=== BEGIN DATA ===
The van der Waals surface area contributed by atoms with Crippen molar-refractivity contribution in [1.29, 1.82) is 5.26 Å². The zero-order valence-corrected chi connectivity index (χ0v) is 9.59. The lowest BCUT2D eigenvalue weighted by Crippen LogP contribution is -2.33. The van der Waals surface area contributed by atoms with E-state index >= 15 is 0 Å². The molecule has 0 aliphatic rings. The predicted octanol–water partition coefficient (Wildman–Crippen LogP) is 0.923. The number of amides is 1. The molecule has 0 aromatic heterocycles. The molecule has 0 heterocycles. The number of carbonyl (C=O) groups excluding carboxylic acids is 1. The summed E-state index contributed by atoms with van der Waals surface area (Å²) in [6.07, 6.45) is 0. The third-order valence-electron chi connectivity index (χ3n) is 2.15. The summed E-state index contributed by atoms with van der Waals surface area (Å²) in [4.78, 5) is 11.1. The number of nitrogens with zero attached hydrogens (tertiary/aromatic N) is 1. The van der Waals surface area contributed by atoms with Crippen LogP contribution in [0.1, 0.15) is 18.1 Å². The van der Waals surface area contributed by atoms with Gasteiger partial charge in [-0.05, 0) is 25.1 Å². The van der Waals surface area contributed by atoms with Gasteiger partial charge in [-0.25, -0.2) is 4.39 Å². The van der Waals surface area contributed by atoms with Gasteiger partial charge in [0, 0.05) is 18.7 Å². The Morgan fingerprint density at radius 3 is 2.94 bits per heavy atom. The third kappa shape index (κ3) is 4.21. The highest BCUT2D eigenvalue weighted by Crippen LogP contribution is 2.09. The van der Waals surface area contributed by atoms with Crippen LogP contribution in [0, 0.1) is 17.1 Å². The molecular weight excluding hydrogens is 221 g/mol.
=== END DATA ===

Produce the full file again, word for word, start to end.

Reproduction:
The van der Waals surface area contributed by atoms with Crippen molar-refractivity contribution in [1.29, 1.82) is 5.26 Å². The zero-order valence-corrected chi connectivity index (χ0v) is 9.59. The lowest BCUT2D eigenvalue weighted by Crippen LogP contribution is -2.33. The van der Waals surface area contributed by atoms with E-state index >= 15 is 0 Å². The molecule has 0 aliphatic rings. The predicted octanol–water partition coefficient (Wildman–Crippen LogP) is 0.923. The number of amides is 1. The molecule has 0 aromatic heterocycles. The molecule has 0 heterocycles. The number of carbonyl (C=O) groups excluding carboxylic acids is 1. The summed E-state index contributed by atoms with van der Waals surface area (Å²) in [6.07, 6.45) is 0. The third-order valence-electron chi connectivity index (χ3n) is 2.15. The summed E-state index contributed by atoms with van der Waals surface area (Å²) in [4.78, 5) is 11.1. The number of nitrogens with zero attached hydrogens (tertiary/aromatic N) is 1. The van der Waals surface area contributed by atoms with Crippen LogP contribution in [0.1, 0.15) is 18.1 Å². The van der Waals surface area contributed by atoms with Gasteiger partial charge in [-0.05, 0) is 25.1 Å². The van der Waals surface area contributed by atoms with Gasteiger partial charge in [-0.25, -0.2) is 4.39 Å². The van der Waals surface area contributed by atoms with Gasteiger partial charge in [0, 0.05) is 18.7 Å². The Morgan fingerprint density at radius 3 is 2.94 bits per heavy atom. The third kappa shape index (κ3) is 4.21. The highest BCUT2D eigenvalue weighted by Crippen LogP contribution is 2.09. The van der Waals surface area contributed by atoms with Crippen LogP contribution in [0, 0.1) is 17.1 Å². The molecular weight excluding hydrogens is 221 g/mol.